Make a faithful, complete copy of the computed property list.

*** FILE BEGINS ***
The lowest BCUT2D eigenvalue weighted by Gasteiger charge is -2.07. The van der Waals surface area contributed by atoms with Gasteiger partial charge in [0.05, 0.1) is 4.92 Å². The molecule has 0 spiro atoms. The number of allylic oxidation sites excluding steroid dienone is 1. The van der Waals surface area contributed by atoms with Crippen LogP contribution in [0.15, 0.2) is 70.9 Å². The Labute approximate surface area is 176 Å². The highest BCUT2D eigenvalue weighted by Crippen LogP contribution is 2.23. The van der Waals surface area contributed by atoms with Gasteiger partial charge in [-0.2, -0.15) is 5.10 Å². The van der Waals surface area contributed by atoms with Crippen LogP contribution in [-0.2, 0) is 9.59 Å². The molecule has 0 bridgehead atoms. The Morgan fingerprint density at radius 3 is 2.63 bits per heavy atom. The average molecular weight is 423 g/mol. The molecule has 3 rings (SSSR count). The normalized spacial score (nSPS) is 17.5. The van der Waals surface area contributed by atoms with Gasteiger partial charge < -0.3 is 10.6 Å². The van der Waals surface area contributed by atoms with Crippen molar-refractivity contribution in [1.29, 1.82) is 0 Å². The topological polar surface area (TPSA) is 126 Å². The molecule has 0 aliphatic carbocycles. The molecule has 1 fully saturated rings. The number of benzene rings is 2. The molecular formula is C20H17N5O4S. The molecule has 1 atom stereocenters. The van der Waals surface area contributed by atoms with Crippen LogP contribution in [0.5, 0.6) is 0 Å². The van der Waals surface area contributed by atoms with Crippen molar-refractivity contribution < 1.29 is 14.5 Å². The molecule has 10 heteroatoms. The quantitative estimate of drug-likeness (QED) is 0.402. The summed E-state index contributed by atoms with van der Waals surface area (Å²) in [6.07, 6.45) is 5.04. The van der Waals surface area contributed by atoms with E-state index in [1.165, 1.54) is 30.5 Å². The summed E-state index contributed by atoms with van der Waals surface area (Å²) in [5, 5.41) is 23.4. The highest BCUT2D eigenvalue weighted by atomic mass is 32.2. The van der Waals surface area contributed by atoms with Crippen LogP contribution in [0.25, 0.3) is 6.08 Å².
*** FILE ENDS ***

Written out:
The lowest BCUT2D eigenvalue weighted by Gasteiger charge is -2.07. The van der Waals surface area contributed by atoms with Gasteiger partial charge in [0.05, 0.1) is 4.92 Å². The molecule has 0 spiro atoms. The number of allylic oxidation sites excluding steroid dienone is 1. The van der Waals surface area contributed by atoms with Crippen LogP contribution in [0.15, 0.2) is 70.9 Å². The Labute approximate surface area is 176 Å². The highest BCUT2D eigenvalue weighted by Crippen LogP contribution is 2.23. The van der Waals surface area contributed by atoms with Gasteiger partial charge in [-0.2, -0.15) is 5.10 Å². The van der Waals surface area contributed by atoms with Crippen LogP contribution in [-0.2, 0) is 9.59 Å². The molecule has 0 bridgehead atoms. The Morgan fingerprint density at radius 3 is 2.63 bits per heavy atom. The average molecular weight is 423 g/mol. The molecule has 3 rings (SSSR count). The normalized spacial score (nSPS) is 17.5. The van der Waals surface area contributed by atoms with Gasteiger partial charge < -0.3 is 10.6 Å². The van der Waals surface area contributed by atoms with Crippen molar-refractivity contribution in [1.29, 1.82) is 0 Å². The topological polar surface area (TPSA) is 126 Å². The molecule has 0 aliphatic carbocycles. The molecule has 1 fully saturated rings. The number of benzene rings is 2. The molecular formula is C20H17N5O4S. The molecule has 1 atom stereocenters. The van der Waals surface area contributed by atoms with Crippen LogP contribution in [0.5, 0.6) is 0 Å². The van der Waals surface area contributed by atoms with Crippen molar-refractivity contribution < 1.29 is 14.5 Å². The molecule has 10 heteroatoms. The quantitative estimate of drug-likeness (QED) is 0.402. The summed E-state index contributed by atoms with van der Waals surface area (Å²) in [6.07, 6.45) is 5.04. The van der Waals surface area contributed by atoms with E-state index in [1.165, 1.54) is 30.5 Å². The summed E-state index contributed by atoms with van der Waals surface area (Å²) in [5, 5.41) is 23.4. The highest BCUT2D eigenvalue weighted by atomic mass is 32.2. The van der Waals surface area contributed by atoms with Crippen LogP contribution in [0.25, 0.3) is 6.08 Å².